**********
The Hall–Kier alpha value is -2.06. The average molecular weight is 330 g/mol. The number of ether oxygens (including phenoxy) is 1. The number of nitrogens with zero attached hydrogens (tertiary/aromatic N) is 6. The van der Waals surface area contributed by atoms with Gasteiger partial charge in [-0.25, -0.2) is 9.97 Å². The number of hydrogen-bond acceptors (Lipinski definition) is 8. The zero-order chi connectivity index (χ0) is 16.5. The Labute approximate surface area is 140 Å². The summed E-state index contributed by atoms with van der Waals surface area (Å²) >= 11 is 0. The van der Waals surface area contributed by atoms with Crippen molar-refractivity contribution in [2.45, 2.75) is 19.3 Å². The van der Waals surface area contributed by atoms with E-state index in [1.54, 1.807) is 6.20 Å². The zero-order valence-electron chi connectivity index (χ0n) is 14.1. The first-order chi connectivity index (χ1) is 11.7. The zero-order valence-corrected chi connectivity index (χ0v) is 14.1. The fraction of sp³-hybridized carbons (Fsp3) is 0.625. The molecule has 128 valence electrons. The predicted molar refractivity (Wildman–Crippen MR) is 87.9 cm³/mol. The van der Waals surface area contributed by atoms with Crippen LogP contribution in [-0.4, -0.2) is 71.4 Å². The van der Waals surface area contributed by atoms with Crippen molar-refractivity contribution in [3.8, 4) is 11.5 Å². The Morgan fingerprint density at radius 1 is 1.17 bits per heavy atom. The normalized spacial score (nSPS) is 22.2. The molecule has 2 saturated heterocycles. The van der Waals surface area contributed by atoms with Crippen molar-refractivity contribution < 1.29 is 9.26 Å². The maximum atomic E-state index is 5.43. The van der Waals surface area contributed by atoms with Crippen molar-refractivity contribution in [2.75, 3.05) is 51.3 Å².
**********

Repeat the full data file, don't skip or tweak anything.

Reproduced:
The Hall–Kier alpha value is -2.06. The average molecular weight is 330 g/mol. The number of ether oxygens (including phenoxy) is 1. The number of nitrogens with zero attached hydrogens (tertiary/aromatic N) is 6. The van der Waals surface area contributed by atoms with Gasteiger partial charge in [-0.25, -0.2) is 9.97 Å². The number of hydrogen-bond acceptors (Lipinski definition) is 8. The zero-order chi connectivity index (χ0) is 16.5. The Labute approximate surface area is 140 Å². The summed E-state index contributed by atoms with van der Waals surface area (Å²) >= 11 is 0. The van der Waals surface area contributed by atoms with Crippen molar-refractivity contribution in [2.45, 2.75) is 19.3 Å². The van der Waals surface area contributed by atoms with E-state index in [1.54, 1.807) is 6.20 Å². The zero-order valence-electron chi connectivity index (χ0n) is 14.1. The first-order chi connectivity index (χ1) is 11.7. The zero-order valence-corrected chi connectivity index (χ0v) is 14.1. The fraction of sp³-hybridized carbons (Fsp3) is 0.625. The molecule has 128 valence electrons. The predicted molar refractivity (Wildman–Crippen MR) is 87.9 cm³/mol. The van der Waals surface area contributed by atoms with Crippen LogP contribution in [-0.4, -0.2) is 71.4 Å². The van der Waals surface area contributed by atoms with Crippen molar-refractivity contribution in [3.8, 4) is 11.5 Å². The Morgan fingerprint density at radius 1 is 1.17 bits per heavy atom. The normalized spacial score (nSPS) is 22.2. The molecule has 2 saturated heterocycles. The van der Waals surface area contributed by atoms with Crippen molar-refractivity contribution < 1.29 is 9.26 Å². The maximum atomic E-state index is 5.43. The van der Waals surface area contributed by atoms with Crippen molar-refractivity contribution in [2.75, 3.05) is 51.3 Å².